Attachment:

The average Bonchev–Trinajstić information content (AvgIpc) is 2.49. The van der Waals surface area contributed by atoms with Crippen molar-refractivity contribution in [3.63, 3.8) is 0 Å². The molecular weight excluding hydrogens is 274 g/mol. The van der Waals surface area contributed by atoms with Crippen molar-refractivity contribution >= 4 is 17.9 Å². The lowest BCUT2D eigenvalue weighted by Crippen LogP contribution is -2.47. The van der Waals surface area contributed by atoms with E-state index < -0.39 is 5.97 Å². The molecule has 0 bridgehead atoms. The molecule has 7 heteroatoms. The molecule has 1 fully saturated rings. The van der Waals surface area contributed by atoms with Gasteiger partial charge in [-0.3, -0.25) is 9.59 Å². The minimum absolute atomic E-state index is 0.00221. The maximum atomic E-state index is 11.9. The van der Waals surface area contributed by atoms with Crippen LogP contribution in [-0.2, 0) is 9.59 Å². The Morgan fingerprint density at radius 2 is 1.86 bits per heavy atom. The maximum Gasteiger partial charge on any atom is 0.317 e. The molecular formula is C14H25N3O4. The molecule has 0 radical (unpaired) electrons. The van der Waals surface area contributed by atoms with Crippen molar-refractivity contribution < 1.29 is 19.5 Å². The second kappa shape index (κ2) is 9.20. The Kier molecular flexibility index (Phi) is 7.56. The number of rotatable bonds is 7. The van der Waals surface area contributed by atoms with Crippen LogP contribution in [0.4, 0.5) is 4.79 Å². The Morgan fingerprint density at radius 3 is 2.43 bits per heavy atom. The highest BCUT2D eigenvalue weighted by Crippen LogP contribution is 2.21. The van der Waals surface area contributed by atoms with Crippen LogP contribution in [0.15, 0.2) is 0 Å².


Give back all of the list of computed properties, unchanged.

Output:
The average Bonchev–Trinajstić information content (AvgIpc) is 2.49. The van der Waals surface area contributed by atoms with Crippen molar-refractivity contribution in [3.63, 3.8) is 0 Å². The molecular weight excluding hydrogens is 274 g/mol. The van der Waals surface area contributed by atoms with Crippen molar-refractivity contribution >= 4 is 17.9 Å². The lowest BCUT2D eigenvalue weighted by Crippen LogP contribution is -2.47. The van der Waals surface area contributed by atoms with E-state index < -0.39 is 5.97 Å². The molecule has 0 bridgehead atoms. The molecule has 7 heteroatoms. The molecule has 1 fully saturated rings. The van der Waals surface area contributed by atoms with Gasteiger partial charge in [-0.3, -0.25) is 9.59 Å². The minimum absolute atomic E-state index is 0.00221. The maximum atomic E-state index is 11.9. The van der Waals surface area contributed by atoms with Crippen LogP contribution in [-0.2, 0) is 9.59 Å². The Morgan fingerprint density at radius 2 is 1.86 bits per heavy atom. The maximum Gasteiger partial charge on any atom is 0.317 e. The molecular formula is C14H25N3O4. The molecule has 0 radical (unpaired) electrons. The van der Waals surface area contributed by atoms with Crippen molar-refractivity contribution < 1.29 is 19.5 Å². The second kappa shape index (κ2) is 9.20. The Kier molecular flexibility index (Phi) is 7.56. The number of rotatable bonds is 7. The van der Waals surface area contributed by atoms with Crippen LogP contribution in [0.4, 0.5) is 4.79 Å². The Morgan fingerprint density at radius 3 is 2.43 bits per heavy atom. The highest BCUT2D eigenvalue weighted by Crippen LogP contribution is 2.21. The van der Waals surface area contributed by atoms with Crippen LogP contribution in [0.15, 0.2) is 0 Å².